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The Maiden Factor Blog

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Sal’s Ocean Globe Race Analysis: Start of Leg 2 of the Ocean Globe Race

Today, Sunday, I was lucky enough to witness the Start of Leg 2 of the Ocean Globe Race, on a glorious day in the amazing city of Cape Town. The stopover was successful, in that all the job lists and routine maintenance was completed but despite Maiden being in the lead group when they arrived, there was little time for rest. The crew were busy right up to leaving the dock.

It started in a pleasant 12 knots of wind, with Maiden playing the start cautiously. There is no point risking a dangerous start when you have over 7250 miles to sail! The start was into Southerly Winds, so they are once again sailing upwind. The bigger Pen Duick soon took the lead thriving on the upwind conditions.

Maiden is hanging on in the following pack, with her nemesis from the previous leg, Translated 9, in combat once again. There will be careful planning onboard for the change that will soon come in the weather. After a brief period with light airs, they are going to come in contact with the first of the Lows that the Southern Ocean is famous for.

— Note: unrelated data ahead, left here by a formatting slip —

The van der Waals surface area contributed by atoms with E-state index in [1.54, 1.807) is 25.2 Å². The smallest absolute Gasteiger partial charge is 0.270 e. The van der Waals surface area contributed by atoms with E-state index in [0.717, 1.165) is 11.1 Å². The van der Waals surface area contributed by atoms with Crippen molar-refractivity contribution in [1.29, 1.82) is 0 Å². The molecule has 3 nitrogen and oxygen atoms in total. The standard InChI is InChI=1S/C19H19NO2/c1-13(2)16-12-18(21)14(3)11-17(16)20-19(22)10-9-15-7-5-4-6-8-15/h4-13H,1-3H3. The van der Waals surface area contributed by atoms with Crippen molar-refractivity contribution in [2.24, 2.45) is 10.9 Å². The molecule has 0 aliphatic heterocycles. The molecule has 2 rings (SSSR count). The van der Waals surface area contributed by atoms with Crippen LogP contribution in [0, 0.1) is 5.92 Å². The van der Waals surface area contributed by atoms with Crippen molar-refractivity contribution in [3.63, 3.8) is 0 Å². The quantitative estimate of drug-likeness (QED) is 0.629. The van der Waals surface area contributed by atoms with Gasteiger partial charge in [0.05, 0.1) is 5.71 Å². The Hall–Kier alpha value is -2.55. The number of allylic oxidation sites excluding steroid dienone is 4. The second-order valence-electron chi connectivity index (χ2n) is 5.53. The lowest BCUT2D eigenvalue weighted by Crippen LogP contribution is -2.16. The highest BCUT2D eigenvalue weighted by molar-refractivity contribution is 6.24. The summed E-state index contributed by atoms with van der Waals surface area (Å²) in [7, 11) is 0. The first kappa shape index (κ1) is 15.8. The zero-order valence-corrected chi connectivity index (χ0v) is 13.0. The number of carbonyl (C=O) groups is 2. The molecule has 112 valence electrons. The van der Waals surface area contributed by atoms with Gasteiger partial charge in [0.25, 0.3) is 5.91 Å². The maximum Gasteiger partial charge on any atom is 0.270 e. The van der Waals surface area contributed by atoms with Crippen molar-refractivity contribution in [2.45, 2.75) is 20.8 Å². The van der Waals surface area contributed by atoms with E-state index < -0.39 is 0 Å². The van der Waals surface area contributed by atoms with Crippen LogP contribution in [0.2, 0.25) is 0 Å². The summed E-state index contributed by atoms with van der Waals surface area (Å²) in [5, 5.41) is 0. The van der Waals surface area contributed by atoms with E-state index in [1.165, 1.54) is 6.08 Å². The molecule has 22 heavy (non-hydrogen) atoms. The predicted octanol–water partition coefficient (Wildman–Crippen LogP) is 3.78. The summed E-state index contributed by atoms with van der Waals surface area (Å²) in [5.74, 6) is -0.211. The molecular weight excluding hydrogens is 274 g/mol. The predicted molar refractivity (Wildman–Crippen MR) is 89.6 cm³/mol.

Lows in the Southern Hemisphere spin clockwise, so the boats, having had advance warning from forecasts obtained ashore, will be trying to position themselves on the top of the low to get a good following wind. This will greatly increase the daily mileage - and provide some exciting sailing. The weather systems and waves in the Southern Ocean roll round the world under all the land masses, making the weather extremely active and provide the best sailing in the world for the adventurous sailor. The crew of Maiden will be setting into a routine and planning their navigation for the change in the weather. A careful eye on the barometer provides advance warning of the approaching low.

My trip to Cape Town has given me time to get to know the crew much better. They are an impressive bunch with great work ethic and determination.

Most of all, they are a very close team and I know that they will be watching each other’s backs, which counts for a lot in the inhospitable environment that they are going into.

- Sal